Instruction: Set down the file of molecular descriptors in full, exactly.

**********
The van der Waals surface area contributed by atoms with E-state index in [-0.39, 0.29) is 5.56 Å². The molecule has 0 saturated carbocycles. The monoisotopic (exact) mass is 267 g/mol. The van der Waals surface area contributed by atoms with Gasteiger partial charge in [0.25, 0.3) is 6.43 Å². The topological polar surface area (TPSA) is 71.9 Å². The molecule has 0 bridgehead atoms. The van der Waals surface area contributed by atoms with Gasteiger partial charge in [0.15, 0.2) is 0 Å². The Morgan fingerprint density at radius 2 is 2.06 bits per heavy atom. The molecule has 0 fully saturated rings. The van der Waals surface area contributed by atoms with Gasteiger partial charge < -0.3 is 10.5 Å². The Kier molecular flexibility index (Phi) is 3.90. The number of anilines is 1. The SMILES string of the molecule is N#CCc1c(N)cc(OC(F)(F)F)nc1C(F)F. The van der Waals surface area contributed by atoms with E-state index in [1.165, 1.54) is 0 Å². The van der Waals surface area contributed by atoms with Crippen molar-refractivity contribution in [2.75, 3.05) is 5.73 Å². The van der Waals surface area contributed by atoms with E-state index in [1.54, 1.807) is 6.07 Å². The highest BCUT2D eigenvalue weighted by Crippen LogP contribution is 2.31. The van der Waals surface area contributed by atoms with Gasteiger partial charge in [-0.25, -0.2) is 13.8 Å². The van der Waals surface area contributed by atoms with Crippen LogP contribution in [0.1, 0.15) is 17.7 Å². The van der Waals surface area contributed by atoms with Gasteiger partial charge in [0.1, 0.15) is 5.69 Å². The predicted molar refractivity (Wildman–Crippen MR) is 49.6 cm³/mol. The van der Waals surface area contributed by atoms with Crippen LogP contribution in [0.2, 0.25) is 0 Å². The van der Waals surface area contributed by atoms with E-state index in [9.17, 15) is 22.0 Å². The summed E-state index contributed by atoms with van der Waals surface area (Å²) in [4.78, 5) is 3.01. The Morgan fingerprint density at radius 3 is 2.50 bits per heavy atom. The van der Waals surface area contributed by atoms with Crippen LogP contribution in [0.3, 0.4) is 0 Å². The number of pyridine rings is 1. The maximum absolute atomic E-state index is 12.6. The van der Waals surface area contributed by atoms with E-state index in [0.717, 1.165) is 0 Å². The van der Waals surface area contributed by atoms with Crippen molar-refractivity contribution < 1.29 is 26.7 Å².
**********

The van der Waals surface area contributed by atoms with E-state index in [-0.39, 0.29) is 5.56 Å². The molecule has 0 saturated carbocycles. The monoisotopic (exact) mass is 267 g/mol. The van der Waals surface area contributed by atoms with Gasteiger partial charge in [0.25, 0.3) is 6.43 Å². The topological polar surface area (TPSA) is 71.9 Å². The molecule has 0 bridgehead atoms. The van der Waals surface area contributed by atoms with Gasteiger partial charge in [0.15, 0.2) is 0 Å². The Morgan fingerprint density at radius 2 is 2.06 bits per heavy atom. The molecule has 0 fully saturated rings. The van der Waals surface area contributed by atoms with Gasteiger partial charge < -0.3 is 10.5 Å². The Kier molecular flexibility index (Phi) is 3.90. The number of anilines is 1. The SMILES string of the molecule is N#CCc1c(N)cc(OC(F)(F)F)nc1C(F)F. The van der Waals surface area contributed by atoms with E-state index in [1.165, 1.54) is 0 Å². The van der Waals surface area contributed by atoms with Crippen molar-refractivity contribution in [2.75, 3.05) is 5.73 Å². The van der Waals surface area contributed by atoms with E-state index in [1.54, 1.807) is 6.07 Å². The highest BCUT2D eigenvalue weighted by Crippen LogP contribution is 2.31. The van der Waals surface area contributed by atoms with Gasteiger partial charge in [-0.25, -0.2) is 13.8 Å². The van der Waals surface area contributed by atoms with Crippen LogP contribution in [0.1, 0.15) is 17.7 Å². The van der Waals surface area contributed by atoms with Gasteiger partial charge in [0.1, 0.15) is 5.69 Å². The predicted molar refractivity (Wildman–Crippen MR) is 49.6 cm³/mol. The van der Waals surface area contributed by atoms with Crippen LogP contribution in [0.2, 0.25) is 0 Å². The van der Waals surface area contributed by atoms with E-state index in [9.17, 15) is 22.0 Å². The summed E-state index contributed by atoms with van der Waals surface area (Å²) in [4.78, 5) is 3.01. The Morgan fingerprint density at radius 3 is 2.50 bits per heavy atom. The van der Waals surface area contributed by atoms with Crippen LogP contribution in [0.3, 0.4) is 0 Å². The number of pyridine rings is 1. The maximum absolute atomic E-state index is 12.6. The van der Waals surface area contributed by atoms with E-state index in [0.717, 1.165) is 0 Å². The van der Waals surface area contributed by atoms with Crippen molar-refractivity contribution < 1.29 is 26.7 Å².